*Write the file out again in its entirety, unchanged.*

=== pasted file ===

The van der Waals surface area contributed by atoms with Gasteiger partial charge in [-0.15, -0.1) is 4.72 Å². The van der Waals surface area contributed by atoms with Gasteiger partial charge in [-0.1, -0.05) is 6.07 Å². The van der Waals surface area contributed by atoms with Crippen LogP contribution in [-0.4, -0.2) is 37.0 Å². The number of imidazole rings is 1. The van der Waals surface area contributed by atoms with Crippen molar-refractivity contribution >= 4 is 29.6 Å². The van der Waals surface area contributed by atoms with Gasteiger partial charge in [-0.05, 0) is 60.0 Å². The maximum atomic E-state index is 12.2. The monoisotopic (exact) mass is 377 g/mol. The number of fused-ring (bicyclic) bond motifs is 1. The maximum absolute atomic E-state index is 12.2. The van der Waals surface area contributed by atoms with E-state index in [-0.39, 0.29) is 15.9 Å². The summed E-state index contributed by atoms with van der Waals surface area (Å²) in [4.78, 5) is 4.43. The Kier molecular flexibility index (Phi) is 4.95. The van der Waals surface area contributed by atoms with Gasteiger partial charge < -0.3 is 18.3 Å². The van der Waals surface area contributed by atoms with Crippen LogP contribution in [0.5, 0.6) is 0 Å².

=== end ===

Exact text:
The van der Waals surface area contributed by atoms with Gasteiger partial charge in [-0.15, -0.1) is 4.72 Å². The van der Waals surface area contributed by atoms with Gasteiger partial charge in [-0.1, -0.05) is 6.07 Å². The van der Waals surface area contributed by atoms with Crippen LogP contribution in [-0.4, -0.2) is 37.0 Å². The number of imidazole rings is 1. The van der Waals surface area contributed by atoms with Crippen molar-refractivity contribution >= 4 is 29.6 Å². The van der Waals surface area contributed by atoms with Gasteiger partial charge in [-0.05, 0) is 60.0 Å². The maximum atomic E-state index is 12.2. The monoisotopic (exact) mass is 377 g/mol. The number of fused-ring (bicyclic) bond motifs is 1. The maximum absolute atomic E-state index is 12.2. The van der Waals surface area contributed by atoms with E-state index in [-0.39, 0.29) is 15.9 Å². The summed E-state index contributed by atoms with van der Waals surface area (Å²) in [4.78, 5) is 4.43. The Kier molecular flexibility index (Phi) is 4.95. The van der Waals surface area contributed by atoms with Gasteiger partial charge < -0.3 is 18.3 Å². The van der Waals surface area contributed by atoms with Crippen LogP contribution in [0.5, 0.6) is 0 Å².